Associations release crafted statements. Professors can sometimes be difficult to reach. And U.S. Supreme Court justices certainly don't give interviews about their decisions on the spot.
But lawyers stand ready to talk, pontificate, dissect and opine on whatever the Supreme Court decides in King v. Burwell later this month, almost immediately following a decision.
Public relations representatives have already sent scores of e-mails to journalists offering attorneys and consultants as sources to comment on the upcoming ruling, which will focus on whether insurance premium subsidies should be available to Americans in states without their own exchanges. They stand ready to offer their views to reporters—no matter which way the court's opinion turns.
It's good publicity for lawyers to be quoted as experts in news stories, and it's convenient for journalists who will race against one another to provide meaning and context in their stories. Journalists use their judgment to decide which lawyers to interview, often based on how involved the lawyer has been in the case and/or the attorney's background (i.e., if they've worked closely in the past with those involved in the case or the issues presented in the case).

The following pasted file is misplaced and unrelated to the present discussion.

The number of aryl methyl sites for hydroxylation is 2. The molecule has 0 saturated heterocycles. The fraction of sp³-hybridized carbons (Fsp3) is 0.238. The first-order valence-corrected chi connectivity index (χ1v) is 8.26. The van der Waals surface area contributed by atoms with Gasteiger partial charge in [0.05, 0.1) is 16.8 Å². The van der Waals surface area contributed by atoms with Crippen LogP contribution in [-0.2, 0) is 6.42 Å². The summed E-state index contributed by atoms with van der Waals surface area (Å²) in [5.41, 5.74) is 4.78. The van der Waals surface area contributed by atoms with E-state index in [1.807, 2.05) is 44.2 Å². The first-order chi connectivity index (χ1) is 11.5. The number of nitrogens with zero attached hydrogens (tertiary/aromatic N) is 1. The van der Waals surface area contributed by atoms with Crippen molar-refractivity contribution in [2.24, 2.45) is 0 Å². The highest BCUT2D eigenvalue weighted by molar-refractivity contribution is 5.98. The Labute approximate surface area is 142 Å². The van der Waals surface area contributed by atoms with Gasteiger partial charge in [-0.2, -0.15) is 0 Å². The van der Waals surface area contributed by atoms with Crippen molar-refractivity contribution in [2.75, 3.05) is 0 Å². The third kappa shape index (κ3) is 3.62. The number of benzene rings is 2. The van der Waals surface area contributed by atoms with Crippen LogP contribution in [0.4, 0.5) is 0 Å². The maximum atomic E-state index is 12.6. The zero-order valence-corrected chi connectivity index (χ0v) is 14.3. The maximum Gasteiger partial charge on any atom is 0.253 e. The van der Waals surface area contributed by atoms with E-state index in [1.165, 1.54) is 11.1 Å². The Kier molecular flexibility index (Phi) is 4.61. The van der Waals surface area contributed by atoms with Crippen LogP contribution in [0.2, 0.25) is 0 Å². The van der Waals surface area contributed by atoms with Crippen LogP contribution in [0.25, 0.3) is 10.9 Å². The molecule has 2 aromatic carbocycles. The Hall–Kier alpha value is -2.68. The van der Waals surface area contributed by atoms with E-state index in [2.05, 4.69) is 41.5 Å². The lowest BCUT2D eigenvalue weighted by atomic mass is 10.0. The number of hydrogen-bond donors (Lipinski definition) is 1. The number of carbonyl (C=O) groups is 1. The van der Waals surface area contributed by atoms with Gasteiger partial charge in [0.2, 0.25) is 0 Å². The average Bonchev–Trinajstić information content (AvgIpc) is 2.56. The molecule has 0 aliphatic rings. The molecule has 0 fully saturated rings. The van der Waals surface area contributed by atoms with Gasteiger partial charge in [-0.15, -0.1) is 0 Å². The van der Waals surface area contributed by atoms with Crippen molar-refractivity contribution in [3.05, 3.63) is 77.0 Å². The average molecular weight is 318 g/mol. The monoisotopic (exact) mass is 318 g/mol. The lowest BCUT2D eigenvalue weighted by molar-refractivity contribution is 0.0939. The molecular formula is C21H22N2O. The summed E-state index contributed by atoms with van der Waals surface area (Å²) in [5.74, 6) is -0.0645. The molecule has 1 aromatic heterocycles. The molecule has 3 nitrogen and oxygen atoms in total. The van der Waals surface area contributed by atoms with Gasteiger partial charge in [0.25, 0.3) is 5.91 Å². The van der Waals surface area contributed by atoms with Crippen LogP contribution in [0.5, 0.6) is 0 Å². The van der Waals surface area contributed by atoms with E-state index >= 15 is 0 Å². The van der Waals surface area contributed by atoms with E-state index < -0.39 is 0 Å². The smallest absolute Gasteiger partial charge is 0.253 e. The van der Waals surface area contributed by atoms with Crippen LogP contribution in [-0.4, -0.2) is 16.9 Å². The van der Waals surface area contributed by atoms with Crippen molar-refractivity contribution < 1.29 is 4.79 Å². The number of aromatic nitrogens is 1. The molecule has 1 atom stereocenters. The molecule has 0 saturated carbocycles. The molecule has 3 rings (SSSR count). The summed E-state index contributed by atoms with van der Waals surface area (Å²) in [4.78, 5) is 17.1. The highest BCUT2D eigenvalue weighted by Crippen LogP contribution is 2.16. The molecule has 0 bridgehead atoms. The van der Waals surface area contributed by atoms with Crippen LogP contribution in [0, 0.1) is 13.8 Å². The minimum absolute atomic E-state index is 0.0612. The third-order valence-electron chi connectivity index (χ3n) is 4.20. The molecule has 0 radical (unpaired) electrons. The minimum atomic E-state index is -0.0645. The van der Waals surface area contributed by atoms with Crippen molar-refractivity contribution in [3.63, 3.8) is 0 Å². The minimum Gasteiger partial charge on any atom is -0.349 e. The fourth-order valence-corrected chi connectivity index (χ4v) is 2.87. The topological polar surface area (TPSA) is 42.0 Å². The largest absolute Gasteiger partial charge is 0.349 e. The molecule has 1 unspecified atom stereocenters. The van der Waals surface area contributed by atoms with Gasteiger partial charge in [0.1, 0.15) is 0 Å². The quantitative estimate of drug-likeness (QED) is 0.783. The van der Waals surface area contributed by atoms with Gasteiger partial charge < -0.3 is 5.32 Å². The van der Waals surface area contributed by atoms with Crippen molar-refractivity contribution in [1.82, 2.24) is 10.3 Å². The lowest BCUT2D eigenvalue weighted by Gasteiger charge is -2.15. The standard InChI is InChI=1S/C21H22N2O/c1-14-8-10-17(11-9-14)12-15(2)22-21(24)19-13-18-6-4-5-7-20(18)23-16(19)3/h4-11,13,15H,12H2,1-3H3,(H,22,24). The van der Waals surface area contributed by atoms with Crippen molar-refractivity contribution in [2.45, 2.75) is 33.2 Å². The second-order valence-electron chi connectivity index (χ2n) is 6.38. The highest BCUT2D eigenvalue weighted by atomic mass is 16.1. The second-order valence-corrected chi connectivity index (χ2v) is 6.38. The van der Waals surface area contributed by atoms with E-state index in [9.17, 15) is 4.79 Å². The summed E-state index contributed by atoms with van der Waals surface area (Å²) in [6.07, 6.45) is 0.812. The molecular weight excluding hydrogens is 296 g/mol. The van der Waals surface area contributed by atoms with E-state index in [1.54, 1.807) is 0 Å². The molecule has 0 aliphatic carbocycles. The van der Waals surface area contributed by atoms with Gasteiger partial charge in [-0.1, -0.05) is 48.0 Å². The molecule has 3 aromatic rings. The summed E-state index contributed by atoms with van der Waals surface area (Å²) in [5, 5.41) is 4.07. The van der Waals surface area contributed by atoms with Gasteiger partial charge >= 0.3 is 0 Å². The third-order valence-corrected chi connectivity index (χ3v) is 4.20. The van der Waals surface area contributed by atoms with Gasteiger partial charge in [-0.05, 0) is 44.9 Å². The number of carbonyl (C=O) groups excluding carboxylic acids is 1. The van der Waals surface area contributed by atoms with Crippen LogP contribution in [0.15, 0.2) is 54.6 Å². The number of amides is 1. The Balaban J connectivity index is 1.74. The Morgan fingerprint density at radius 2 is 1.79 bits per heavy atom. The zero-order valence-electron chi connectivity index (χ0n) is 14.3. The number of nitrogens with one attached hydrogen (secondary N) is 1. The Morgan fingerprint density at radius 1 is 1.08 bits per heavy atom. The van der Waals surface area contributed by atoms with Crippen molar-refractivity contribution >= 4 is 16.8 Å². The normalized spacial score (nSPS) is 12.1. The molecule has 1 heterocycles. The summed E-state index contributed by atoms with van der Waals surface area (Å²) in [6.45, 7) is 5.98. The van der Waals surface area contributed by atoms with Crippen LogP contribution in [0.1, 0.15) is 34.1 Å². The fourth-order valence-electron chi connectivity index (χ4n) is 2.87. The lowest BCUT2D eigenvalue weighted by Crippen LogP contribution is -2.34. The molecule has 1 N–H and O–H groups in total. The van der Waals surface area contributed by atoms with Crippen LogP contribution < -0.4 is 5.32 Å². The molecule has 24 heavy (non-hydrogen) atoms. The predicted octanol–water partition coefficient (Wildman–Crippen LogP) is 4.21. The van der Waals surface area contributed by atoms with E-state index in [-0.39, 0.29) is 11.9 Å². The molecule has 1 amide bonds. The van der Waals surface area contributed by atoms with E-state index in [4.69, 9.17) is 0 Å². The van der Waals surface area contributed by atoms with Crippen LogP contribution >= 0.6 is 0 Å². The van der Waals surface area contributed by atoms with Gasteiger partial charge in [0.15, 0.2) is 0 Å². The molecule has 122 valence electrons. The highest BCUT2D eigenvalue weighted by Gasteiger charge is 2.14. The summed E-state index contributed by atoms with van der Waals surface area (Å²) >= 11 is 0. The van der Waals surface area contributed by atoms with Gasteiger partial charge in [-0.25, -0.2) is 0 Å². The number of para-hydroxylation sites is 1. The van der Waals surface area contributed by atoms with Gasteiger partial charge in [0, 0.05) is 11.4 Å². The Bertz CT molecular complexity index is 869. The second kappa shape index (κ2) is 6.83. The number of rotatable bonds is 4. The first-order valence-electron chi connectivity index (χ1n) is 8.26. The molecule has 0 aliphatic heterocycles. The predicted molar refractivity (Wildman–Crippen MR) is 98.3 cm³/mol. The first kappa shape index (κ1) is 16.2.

About a half-dozen public relations representatives have already contacted this Modern Healthcare reporter offering lawyers and consultants as sources.
But that's just the beginning.
Undoubtedly, the e-mails will continue to steadily drip into reporters' inboxes until decision day, at which point a downpour will ensue. A decision in King v. Burwell is expected during the last two weeks of June, but could come down as soon as Thursday.
In the few hours following oral arguments in King v. Burwell in March, this reporter got about a dozen statements and offers to talk to various experts.
Among the subject lines in my e-mail inbox that day:
“Supreme Court ruling on Affordable Care Act tax subsidies could affect millions, Baker Institute expert says.”
“Heritage Foundation Senior Legal Fellow on King v. Burwell Oral Arguments.”
“King Arguments Showcase Politics at Play.”
Others have also noticed.
Jonathan Cohn, a writer for the Huffington Post, wrote on Twitter Monday morning, “Hypothesis: Volume of PR e-mails from legal experts ready to explain ACA ruling with be inversely proportional to days left in SCOTUS term.”